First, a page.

Presented by Barry Shane, Ph.D. at the December 15, 2003 meeting of the Advisory Committee for Reproductive Health
Folate nutrition and metabolism and influence on NTDs Metabolic roles of folate and factors that influence its requirement Polymorphisms in folate genes and/or poor folate status are metabolic and genetic risk factors for disease (cancer, vascular disease, birth defects) Daily recommended intakes (DRIs) for folate may be influenced by individual genetic profiles Peri-conceptual folic acid reduces incidence of birth defects
Folate transport and retention in the body Dietary folates, primarily polyglutamates, are hydrolyzed by a brush border hydrolase, prior to absorption in the gut. Monoglutamate forms circulate in plasma and are transported into tissues via a membrane carrier (RFC) and/or by a receptor- mediated process (FBP). Folate retention by tissues requires their conversion to long chain length polyglutamate forms. Incomplete conversion to polyglutamates by tissues such as intestinal mucosa and liver leads to release of folate, mainly as methylfolate, into plasma. Tissue folates turn over primarily by catabolism to pterins and aminobenzoylpolyglutamates. The half life of whole body folate is approximately 100-200 days, depending on folate intake.
Folate transport and retention in the body: effect of high folate intake Plasma folate levels increase as folate intake increases while tissue folate levels saturate at high folate intakes. Although folate absorption and tissue uptake are not limited, a decreased ability to convert the entering folate in tissues to retainable polyglutamate forms leads to release of much of the transported folate back to the plasma. At high folate doses, the capacity of the intestinal mucosa and liver to metabolize the dose to methylfolate is exceeded and unmetabolized folate is released into the circulation. The half life of whole body folate decreases with increased folate intake. At very high intakes, the initial loss is due to exceeding the renal capacity for reabsorption.
Consequences of impaired folate status or metabolism Metabolic Disruption Biochemical Markers Clinical Associations S-adenosylmethionine (MTHFR, MS, B 12 deficiency) Thymidylate Purines (A,G) Hypomethylated DNA Elevated homocysteine Reduced methylation Decreased DNA synthesis & reduced cell division Cancer CVD demyelination NTDs Cancer NTDs Anemia Anemia Increased uracil in DNA Decreased DNA synthesis & reduced cell division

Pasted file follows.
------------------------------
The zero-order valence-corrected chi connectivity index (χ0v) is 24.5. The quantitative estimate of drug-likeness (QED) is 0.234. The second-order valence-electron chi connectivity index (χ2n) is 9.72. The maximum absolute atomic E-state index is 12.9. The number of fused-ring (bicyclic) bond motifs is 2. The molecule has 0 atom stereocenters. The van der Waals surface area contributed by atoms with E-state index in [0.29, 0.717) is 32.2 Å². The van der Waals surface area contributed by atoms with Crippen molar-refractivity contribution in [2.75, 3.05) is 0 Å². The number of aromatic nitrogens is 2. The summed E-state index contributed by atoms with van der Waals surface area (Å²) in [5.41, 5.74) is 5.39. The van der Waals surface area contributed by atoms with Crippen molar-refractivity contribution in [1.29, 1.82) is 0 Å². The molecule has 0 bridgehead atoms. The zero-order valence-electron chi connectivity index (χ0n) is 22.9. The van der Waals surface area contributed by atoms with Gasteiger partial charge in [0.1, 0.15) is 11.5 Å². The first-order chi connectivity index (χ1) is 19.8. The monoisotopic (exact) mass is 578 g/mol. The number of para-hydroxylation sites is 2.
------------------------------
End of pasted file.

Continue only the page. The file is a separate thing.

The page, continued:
Neural tube defects (NTDs) <ul><li>The most common congenital abnormality at birth in US </li></ul><ul><li>Neural tube closes during fourth week post conception </li></ul><ul><li>Embryo nutrition dependent on yolk sac during this period </li></ul><ul><li>Peri-conceptual folic acid decreases the incidence of NTDs </li></ul><ul><li>Disruption of some folate genes in mice produces a NTD phenotype: in some cases preventable by additional folate </li></ul>
Relationship of early pregnancy maternal red cell folate to risk of NTD Daly et al JAMA 1995; 274:1698-702 12 10 8 6 4 2 0 453 (200) 906 (400) 1360 (600) 1813 (800) Red Cell Folate, nmol/L (ng/mL) NTD Risk per 1000 Births
Folate and the etiology of NTDs <ul><li>Mechanism(s) for protective effect of folate not established </li></ul><ul><li>Etiology is both environmental and genetic </li></ul><ul><li>Not all NTDs are preventable by additional folate </li></ul><ul><li>Common polymorphisms in some folate genes influence NTD risk </li></ul><ul><li>MTHFR 677 C->T (case risk) </li></ul><ul><li>MTHFD1 R653Q (maternal risk) </li></ul><ul><li>Folate fortification is the first nutritional intervention to expose the entire population to target distinct genetic populations </li></ul>
A common polymorphism in the MTHFR gene ______________________________________________________ Normal allele Gene sequence …..GCG GGA G C C GAT……………… Protein Sequence ……Ala Gly Ala Asp………………. 677 C->T allele Gene Sequence …..GCG GGA G T C GAT………………. Protein Sequence ……Ala Gly Val Asp ………………. ______________________________________________________ Associated with elevated homocysteine when folate (and riboflavin) status is poor, and decreased cancer risk. Elevated homocysteine is a risk factor for vascular disease.
Increasing intake UL Risk of inadequacy Risk of excess 0.5 0.5 EAR 1 EAR 2 RDA 1 RDA 2 Common genetic variation may influence the requirement for folate